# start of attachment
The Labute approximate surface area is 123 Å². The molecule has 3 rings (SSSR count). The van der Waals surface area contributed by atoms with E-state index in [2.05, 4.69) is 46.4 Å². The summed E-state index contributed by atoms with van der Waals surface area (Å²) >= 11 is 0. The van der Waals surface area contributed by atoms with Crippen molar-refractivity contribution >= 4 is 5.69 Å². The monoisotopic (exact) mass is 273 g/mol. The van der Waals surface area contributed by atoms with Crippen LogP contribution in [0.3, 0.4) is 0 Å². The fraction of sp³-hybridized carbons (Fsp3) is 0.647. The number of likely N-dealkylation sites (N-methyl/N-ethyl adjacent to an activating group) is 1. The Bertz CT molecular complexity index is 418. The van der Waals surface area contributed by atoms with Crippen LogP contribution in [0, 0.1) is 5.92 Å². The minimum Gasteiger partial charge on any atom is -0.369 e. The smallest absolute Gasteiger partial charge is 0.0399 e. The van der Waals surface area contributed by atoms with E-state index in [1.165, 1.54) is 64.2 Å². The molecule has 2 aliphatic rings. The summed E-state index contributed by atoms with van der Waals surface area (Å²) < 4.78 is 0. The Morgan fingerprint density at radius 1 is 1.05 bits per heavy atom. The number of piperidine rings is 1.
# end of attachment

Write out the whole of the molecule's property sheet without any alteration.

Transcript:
The Labute approximate surface area is 123 Å². The molecule has 3 rings (SSSR count). The van der Waals surface area contributed by atoms with E-state index in [2.05, 4.69) is 46.4 Å². The summed E-state index contributed by atoms with van der Waals surface area (Å²) >= 11 is 0. The van der Waals surface area contributed by atoms with Crippen molar-refractivity contribution >= 4 is 5.69 Å². The monoisotopic (exact) mass is 273 g/mol. The van der Waals surface area contributed by atoms with Crippen LogP contribution in [0.3, 0.4) is 0 Å². The fraction of sp³-hybridized carbons (Fsp3) is 0.647. The number of likely N-dealkylation sites (N-methyl/N-ethyl adjacent to an activating group) is 1. The Bertz CT molecular complexity index is 418. The van der Waals surface area contributed by atoms with Crippen LogP contribution in [0, 0.1) is 5.92 Å². The minimum Gasteiger partial charge on any atom is -0.369 e. The smallest absolute Gasteiger partial charge is 0.0399 e. The van der Waals surface area contributed by atoms with E-state index in [1.165, 1.54) is 64.2 Å². The molecule has 2 aliphatic rings. The summed E-state index contributed by atoms with van der Waals surface area (Å²) < 4.78 is 0. The Morgan fingerprint density at radius 1 is 1.05 bits per heavy atom. The number of piperidine rings is 1.